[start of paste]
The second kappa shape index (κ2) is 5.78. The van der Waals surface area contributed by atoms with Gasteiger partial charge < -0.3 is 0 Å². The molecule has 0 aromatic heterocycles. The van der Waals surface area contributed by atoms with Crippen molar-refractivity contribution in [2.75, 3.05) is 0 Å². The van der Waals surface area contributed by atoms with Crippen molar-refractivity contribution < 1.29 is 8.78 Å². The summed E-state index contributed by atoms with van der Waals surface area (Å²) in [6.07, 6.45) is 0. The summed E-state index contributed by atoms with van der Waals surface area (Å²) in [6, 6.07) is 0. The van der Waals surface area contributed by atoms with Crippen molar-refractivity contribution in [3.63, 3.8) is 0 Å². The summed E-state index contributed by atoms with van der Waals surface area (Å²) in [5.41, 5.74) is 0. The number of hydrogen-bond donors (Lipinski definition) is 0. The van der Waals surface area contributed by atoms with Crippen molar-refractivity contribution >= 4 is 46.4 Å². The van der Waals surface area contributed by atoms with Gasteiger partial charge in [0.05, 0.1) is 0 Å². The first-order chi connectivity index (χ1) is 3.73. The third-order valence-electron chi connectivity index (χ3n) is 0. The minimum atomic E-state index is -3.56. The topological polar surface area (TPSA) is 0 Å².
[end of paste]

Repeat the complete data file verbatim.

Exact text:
The second kappa shape index (κ2) is 5.78. The van der Waals surface area contributed by atoms with Gasteiger partial charge < -0.3 is 0 Å². The molecule has 0 aromatic heterocycles. The van der Waals surface area contributed by atoms with Crippen molar-refractivity contribution in [2.75, 3.05) is 0 Å². The van der Waals surface area contributed by atoms with Crippen molar-refractivity contribution < 1.29 is 8.78 Å². The summed E-state index contributed by atoms with van der Waals surface area (Å²) in [6.07, 6.45) is 0. The summed E-state index contributed by atoms with van der Waals surface area (Å²) in [6, 6.07) is 0. The van der Waals surface area contributed by atoms with Crippen molar-refractivity contribution in [3.63, 3.8) is 0 Å². The summed E-state index contributed by atoms with van der Waals surface area (Å²) in [5.41, 5.74) is 0. The number of hydrogen-bond donors (Lipinski definition) is 0. The van der Waals surface area contributed by atoms with Crippen molar-refractivity contribution >= 4 is 46.4 Å². The van der Waals surface area contributed by atoms with Gasteiger partial charge in [0.05, 0.1) is 0 Å². The first-order chi connectivity index (χ1) is 3.73. The third-order valence-electron chi connectivity index (χ3n) is 0. The minimum atomic E-state index is -3.56. The topological polar surface area (TPSA) is 0 Å².